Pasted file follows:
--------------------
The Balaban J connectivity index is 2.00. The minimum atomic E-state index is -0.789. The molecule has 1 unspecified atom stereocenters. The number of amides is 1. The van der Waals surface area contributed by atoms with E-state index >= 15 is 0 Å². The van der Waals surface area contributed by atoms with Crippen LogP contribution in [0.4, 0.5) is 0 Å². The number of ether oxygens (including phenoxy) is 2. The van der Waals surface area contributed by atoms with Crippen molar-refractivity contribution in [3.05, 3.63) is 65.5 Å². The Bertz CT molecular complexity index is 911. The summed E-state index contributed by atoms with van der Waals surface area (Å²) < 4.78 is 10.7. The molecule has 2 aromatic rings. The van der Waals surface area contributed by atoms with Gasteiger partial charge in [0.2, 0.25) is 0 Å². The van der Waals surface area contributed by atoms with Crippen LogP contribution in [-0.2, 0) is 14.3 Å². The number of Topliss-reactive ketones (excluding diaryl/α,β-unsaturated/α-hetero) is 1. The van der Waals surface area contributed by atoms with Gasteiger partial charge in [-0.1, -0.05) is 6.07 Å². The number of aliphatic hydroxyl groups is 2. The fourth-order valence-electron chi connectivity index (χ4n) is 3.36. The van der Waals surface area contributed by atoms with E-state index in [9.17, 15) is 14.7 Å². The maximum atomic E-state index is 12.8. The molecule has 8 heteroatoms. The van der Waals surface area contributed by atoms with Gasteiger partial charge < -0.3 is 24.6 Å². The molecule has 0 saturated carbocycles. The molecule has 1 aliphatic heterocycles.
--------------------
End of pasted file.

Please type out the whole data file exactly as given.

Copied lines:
The Balaban J connectivity index is 2.00. The minimum atomic E-state index is -0.789. The molecule has 1 unspecified atom stereocenters. The number of amides is 1. The van der Waals surface area contributed by atoms with E-state index >= 15 is 0 Å². The van der Waals surface area contributed by atoms with Crippen LogP contribution in [0.4, 0.5) is 0 Å². The number of ether oxygens (including phenoxy) is 2. The van der Waals surface area contributed by atoms with Crippen molar-refractivity contribution in [3.05, 3.63) is 65.5 Å². The Bertz CT molecular complexity index is 911. The summed E-state index contributed by atoms with van der Waals surface area (Å²) < 4.78 is 10.7. The molecule has 2 aromatic rings. The van der Waals surface area contributed by atoms with Gasteiger partial charge in [0.2, 0.25) is 0 Å². The van der Waals surface area contributed by atoms with Crippen LogP contribution in [-0.2, 0) is 14.3 Å². The number of Topliss-reactive ketones (excluding diaryl/α,β-unsaturated/α-hetero) is 1. The van der Waals surface area contributed by atoms with Gasteiger partial charge in [-0.1, -0.05) is 6.07 Å². The number of aliphatic hydroxyl groups is 2. The fourth-order valence-electron chi connectivity index (χ4n) is 3.36. The van der Waals surface area contributed by atoms with E-state index in [9.17, 15) is 14.7 Å². The maximum atomic E-state index is 12.8. The molecule has 8 heteroatoms. The van der Waals surface area contributed by atoms with Gasteiger partial charge < -0.3 is 24.6 Å². The molecule has 0 saturated carbocycles. The molecule has 1 aliphatic heterocycles.